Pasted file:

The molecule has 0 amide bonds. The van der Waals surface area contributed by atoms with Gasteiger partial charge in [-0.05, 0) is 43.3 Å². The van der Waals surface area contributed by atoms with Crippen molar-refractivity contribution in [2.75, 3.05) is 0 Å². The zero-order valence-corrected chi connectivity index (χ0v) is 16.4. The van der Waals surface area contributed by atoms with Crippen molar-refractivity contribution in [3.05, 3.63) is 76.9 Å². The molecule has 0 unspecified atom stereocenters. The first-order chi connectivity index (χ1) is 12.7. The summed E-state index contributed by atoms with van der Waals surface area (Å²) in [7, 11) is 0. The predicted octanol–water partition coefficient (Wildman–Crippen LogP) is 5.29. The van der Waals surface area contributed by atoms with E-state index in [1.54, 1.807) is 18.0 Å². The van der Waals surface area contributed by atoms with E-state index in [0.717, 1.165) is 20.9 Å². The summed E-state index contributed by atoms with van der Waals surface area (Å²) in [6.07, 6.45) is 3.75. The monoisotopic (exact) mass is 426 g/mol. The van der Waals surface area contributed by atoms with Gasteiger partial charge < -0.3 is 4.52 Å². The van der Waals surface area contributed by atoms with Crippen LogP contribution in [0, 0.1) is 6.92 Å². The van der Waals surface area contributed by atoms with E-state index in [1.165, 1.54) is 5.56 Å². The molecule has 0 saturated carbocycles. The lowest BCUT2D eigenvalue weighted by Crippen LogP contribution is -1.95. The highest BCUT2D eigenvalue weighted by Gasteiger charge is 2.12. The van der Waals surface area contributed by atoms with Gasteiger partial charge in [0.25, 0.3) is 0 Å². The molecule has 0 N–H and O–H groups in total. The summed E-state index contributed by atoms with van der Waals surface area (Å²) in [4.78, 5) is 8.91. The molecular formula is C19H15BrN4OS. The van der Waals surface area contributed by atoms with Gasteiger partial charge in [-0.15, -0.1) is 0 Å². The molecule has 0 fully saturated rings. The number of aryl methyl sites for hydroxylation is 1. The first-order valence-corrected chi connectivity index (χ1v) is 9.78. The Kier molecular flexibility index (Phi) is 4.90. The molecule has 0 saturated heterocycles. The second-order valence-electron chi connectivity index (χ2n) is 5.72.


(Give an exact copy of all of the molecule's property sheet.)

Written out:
The molecule has 0 amide bonds. The van der Waals surface area contributed by atoms with Gasteiger partial charge in [-0.05, 0) is 43.3 Å². The van der Waals surface area contributed by atoms with Crippen molar-refractivity contribution in [2.75, 3.05) is 0 Å². The zero-order valence-corrected chi connectivity index (χ0v) is 16.4. The van der Waals surface area contributed by atoms with Crippen molar-refractivity contribution in [3.05, 3.63) is 76.9 Å². The molecule has 0 unspecified atom stereocenters. The first-order chi connectivity index (χ1) is 12.7. The summed E-state index contributed by atoms with van der Waals surface area (Å²) in [7, 11) is 0. The predicted octanol–water partition coefficient (Wildman–Crippen LogP) is 5.29. The van der Waals surface area contributed by atoms with E-state index in [1.54, 1.807) is 18.0 Å². The van der Waals surface area contributed by atoms with E-state index in [0.717, 1.165) is 20.9 Å². The summed E-state index contributed by atoms with van der Waals surface area (Å²) in [6.07, 6.45) is 3.75. The monoisotopic (exact) mass is 426 g/mol. The van der Waals surface area contributed by atoms with Gasteiger partial charge < -0.3 is 4.52 Å². The van der Waals surface area contributed by atoms with Crippen LogP contribution in [0, 0.1) is 6.92 Å². The van der Waals surface area contributed by atoms with E-state index in [1.165, 1.54) is 5.56 Å². The molecule has 0 saturated carbocycles. The lowest BCUT2D eigenvalue weighted by Crippen LogP contribution is -1.95. The highest BCUT2D eigenvalue weighted by Gasteiger charge is 2.12. The van der Waals surface area contributed by atoms with Gasteiger partial charge in [0.25, 0.3) is 0 Å². The molecule has 0 N–H and O–H groups in total. The summed E-state index contributed by atoms with van der Waals surface area (Å²) in [4.78, 5) is 8.91. The molecular formula is C19H15BrN4OS. The van der Waals surface area contributed by atoms with Gasteiger partial charge in [-0.15, -0.1) is 0 Å². The molecule has 0 fully saturated rings. The number of aryl methyl sites for hydroxylation is 1. The first-order valence-corrected chi connectivity index (χ1v) is 9.78. The Kier molecular flexibility index (Phi) is 4.90. The molecule has 0 saturated heterocycles. The second-order valence-electron chi connectivity index (χ2n) is 5.72.